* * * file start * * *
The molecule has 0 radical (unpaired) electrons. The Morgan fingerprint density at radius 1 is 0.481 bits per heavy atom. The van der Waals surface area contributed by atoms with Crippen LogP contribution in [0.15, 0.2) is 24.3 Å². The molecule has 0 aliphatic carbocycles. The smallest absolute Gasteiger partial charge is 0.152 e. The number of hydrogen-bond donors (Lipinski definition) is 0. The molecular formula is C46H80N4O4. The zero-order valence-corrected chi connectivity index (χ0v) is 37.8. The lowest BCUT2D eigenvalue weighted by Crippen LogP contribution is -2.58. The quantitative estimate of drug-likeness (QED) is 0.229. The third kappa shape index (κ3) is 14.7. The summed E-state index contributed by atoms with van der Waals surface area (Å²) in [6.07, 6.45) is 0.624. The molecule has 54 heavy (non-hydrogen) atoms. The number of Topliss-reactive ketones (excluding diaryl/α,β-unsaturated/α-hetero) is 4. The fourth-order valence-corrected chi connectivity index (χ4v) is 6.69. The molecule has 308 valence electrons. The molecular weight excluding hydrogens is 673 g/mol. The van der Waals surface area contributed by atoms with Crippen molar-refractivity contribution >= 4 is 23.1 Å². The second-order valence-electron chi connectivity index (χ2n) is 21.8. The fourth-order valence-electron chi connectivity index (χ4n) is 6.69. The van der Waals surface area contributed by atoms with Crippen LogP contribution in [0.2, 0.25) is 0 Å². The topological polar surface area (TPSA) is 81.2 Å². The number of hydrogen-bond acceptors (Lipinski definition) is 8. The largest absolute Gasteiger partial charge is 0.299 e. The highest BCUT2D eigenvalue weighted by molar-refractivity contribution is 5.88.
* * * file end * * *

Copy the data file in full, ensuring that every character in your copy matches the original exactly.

The molecule has 0 radical (unpaired) electrons. The Morgan fingerprint density at radius 1 is 0.481 bits per heavy atom. The van der Waals surface area contributed by atoms with Crippen LogP contribution in [0.15, 0.2) is 24.3 Å². The molecule has 0 aliphatic carbocycles. The smallest absolute Gasteiger partial charge is 0.152 e. The number of hydrogen-bond donors (Lipinski definition) is 0. The molecular formula is C46H80N4O4. The zero-order valence-corrected chi connectivity index (χ0v) is 37.8. The lowest BCUT2D eigenvalue weighted by Crippen LogP contribution is -2.58. The quantitative estimate of drug-likeness (QED) is 0.229. The third kappa shape index (κ3) is 14.7. The summed E-state index contributed by atoms with van der Waals surface area (Å²) in [6.07, 6.45) is 0.624. The molecule has 54 heavy (non-hydrogen) atoms. The number of Topliss-reactive ketones (excluding diaryl/α,β-unsaturated/α-hetero) is 4. The fourth-order valence-corrected chi connectivity index (χ4v) is 6.69. The molecule has 308 valence electrons. The molecular weight excluding hydrogens is 673 g/mol. The van der Waals surface area contributed by atoms with Crippen molar-refractivity contribution >= 4 is 23.1 Å². The second-order valence-electron chi connectivity index (χ2n) is 21.8. The fourth-order valence-electron chi connectivity index (χ4n) is 6.69. The van der Waals surface area contributed by atoms with Crippen LogP contribution in [0.2, 0.25) is 0 Å². The topological polar surface area (TPSA) is 81.2 Å². The number of hydrogen-bond acceptors (Lipinski definition) is 8. The largest absolute Gasteiger partial charge is 0.299 e. The highest BCUT2D eigenvalue weighted by molar-refractivity contribution is 5.88.